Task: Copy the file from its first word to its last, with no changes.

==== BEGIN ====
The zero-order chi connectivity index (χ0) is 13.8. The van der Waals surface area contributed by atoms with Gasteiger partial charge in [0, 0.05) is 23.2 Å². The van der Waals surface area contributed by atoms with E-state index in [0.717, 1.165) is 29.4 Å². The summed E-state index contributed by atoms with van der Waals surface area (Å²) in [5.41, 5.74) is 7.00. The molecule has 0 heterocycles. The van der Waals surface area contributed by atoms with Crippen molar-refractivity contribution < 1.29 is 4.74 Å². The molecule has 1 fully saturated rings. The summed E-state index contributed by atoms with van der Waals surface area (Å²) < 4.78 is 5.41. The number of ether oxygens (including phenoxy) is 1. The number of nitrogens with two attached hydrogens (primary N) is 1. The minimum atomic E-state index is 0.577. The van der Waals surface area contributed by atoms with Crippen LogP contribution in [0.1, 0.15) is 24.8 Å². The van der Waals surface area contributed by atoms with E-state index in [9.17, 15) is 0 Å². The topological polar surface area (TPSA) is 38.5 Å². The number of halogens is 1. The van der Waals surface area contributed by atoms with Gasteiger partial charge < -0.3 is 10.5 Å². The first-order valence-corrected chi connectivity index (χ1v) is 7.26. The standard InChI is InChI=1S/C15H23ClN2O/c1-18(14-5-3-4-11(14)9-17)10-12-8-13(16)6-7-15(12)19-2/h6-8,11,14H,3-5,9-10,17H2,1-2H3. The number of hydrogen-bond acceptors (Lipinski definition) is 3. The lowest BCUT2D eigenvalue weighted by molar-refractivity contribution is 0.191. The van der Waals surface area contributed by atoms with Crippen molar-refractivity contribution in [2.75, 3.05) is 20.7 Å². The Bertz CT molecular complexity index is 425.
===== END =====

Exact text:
The zero-order chi connectivity index (χ0) is 13.8. The van der Waals surface area contributed by atoms with Gasteiger partial charge in [0, 0.05) is 23.2 Å². The van der Waals surface area contributed by atoms with E-state index in [0.717, 1.165) is 29.4 Å². The summed E-state index contributed by atoms with van der Waals surface area (Å²) in [5.41, 5.74) is 7.00. The molecule has 0 heterocycles. The van der Waals surface area contributed by atoms with Crippen molar-refractivity contribution < 1.29 is 4.74 Å². The molecule has 1 fully saturated rings. The summed E-state index contributed by atoms with van der Waals surface area (Å²) < 4.78 is 5.41. The number of ether oxygens (including phenoxy) is 1. The number of nitrogens with two attached hydrogens (primary N) is 1. The minimum atomic E-state index is 0.577. The van der Waals surface area contributed by atoms with Crippen LogP contribution in [0.1, 0.15) is 24.8 Å². The van der Waals surface area contributed by atoms with E-state index in [9.17, 15) is 0 Å². The topological polar surface area (TPSA) is 38.5 Å². The number of halogens is 1. The van der Waals surface area contributed by atoms with Gasteiger partial charge < -0.3 is 10.5 Å². The first-order valence-corrected chi connectivity index (χ1v) is 7.26. The standard InChI is InChI=1S/C15H23ClN2O/c1-18(14-5-3-4-11(14)9-17)10-12-8-13(16)6-7-15(12)19-2/h6-8,11,14H,3-5,9-10,17H2,1-2H3. The number of hydrogen-bond acceptors (Lipinski definition) is 3. The lowest BCUT2D eigenvalue weighted by molar-refractivity contribution is 0.191. The van der Waals surface area contributed by atoms with Crippen molar-refractivity contribution in [2.75, 3.05) is 20.7 Å². The Bertz CT molecular complexity index is 425.